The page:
Hi, I have a different opinion. I think with the right direction, it could be a very good program. Let me tell you why. As it is right now, there are many students who complete their homework and there are some who do not. Chances are, the students who would have to go to the study hall will be the same students who are missing assignments now. It seems to me that while it would be great if these kids could be doing other things instead of study hall, most of them are not. I don't think introducing this program will make students more dependent, rather, it may provide the structure and opportunity that certain students may need but are not getting. Normally, a students grades or behaviors somewhat reflects his/her life outside of school, such as home. Maybe some of these students have to decide between trying to do homework at home with parents who are drunk, fighting or worse, or wandering the streets until it's time to go to bed. Therefore, if they had a scheduled time they had to be in a class to work, it would be a good thing. Also, sometimes a kid just needs that extra discipline to help him/her stay focused. What would help is if these study halls had tutors available to help students who were struggling. I think at that age, not all students are able to make the decisions that is best for them, like getting their homework done. In college, yes, but not any younger. So if you look at it in terms of, what situations some students may be in which would benefit from have a ZAP, I think it's totally worth it. One more thing, the students will most likely be held, 'responsible', for making it to study hall to avoid consequences right? And I don't think this has anything to do with morals, if anything it shows that the school is willing to pay for the extra time and accommodations to make sure the kids have every chance possible to succeed. Gym class is just a hotspot for bullying and teaches kids the morals of feeling like they have to be athletic to fit in or to be liked.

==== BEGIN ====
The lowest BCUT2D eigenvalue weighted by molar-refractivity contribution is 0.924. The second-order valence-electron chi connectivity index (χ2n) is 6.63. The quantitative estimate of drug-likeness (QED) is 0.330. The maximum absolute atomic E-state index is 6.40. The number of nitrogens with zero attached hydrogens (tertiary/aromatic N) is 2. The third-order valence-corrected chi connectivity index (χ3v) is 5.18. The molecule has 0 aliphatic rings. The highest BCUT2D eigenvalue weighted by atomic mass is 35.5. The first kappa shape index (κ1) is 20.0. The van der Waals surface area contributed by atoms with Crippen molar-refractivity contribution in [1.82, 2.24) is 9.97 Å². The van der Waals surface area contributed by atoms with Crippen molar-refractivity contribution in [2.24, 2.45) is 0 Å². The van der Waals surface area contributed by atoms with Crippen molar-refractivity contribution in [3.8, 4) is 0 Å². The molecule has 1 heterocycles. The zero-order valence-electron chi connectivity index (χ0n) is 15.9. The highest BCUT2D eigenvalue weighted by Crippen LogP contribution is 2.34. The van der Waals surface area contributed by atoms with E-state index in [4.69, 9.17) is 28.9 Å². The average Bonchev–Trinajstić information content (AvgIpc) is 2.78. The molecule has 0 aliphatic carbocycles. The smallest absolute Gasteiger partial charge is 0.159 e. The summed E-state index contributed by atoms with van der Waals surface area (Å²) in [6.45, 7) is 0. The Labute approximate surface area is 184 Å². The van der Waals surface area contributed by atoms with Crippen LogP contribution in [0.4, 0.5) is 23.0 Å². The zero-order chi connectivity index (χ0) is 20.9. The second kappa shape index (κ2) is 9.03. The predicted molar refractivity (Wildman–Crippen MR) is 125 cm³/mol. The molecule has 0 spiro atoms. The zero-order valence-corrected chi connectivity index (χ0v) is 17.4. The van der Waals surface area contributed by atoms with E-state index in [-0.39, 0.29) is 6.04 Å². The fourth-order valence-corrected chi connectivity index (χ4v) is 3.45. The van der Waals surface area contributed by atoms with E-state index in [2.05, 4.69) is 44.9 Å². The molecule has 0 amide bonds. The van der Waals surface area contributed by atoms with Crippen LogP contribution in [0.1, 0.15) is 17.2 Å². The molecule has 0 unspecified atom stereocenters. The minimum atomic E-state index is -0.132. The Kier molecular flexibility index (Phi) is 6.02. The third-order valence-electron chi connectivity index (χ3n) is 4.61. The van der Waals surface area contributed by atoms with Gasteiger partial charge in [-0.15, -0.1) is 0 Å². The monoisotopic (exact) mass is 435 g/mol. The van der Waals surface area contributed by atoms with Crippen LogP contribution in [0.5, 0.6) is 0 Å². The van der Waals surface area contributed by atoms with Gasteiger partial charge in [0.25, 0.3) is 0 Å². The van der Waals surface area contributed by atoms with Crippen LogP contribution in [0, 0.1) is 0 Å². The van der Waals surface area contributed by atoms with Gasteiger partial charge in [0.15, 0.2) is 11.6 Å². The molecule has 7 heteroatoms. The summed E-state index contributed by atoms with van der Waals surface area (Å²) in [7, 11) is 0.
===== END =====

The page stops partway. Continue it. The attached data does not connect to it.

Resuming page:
1. hazeleyedbeauty profile image74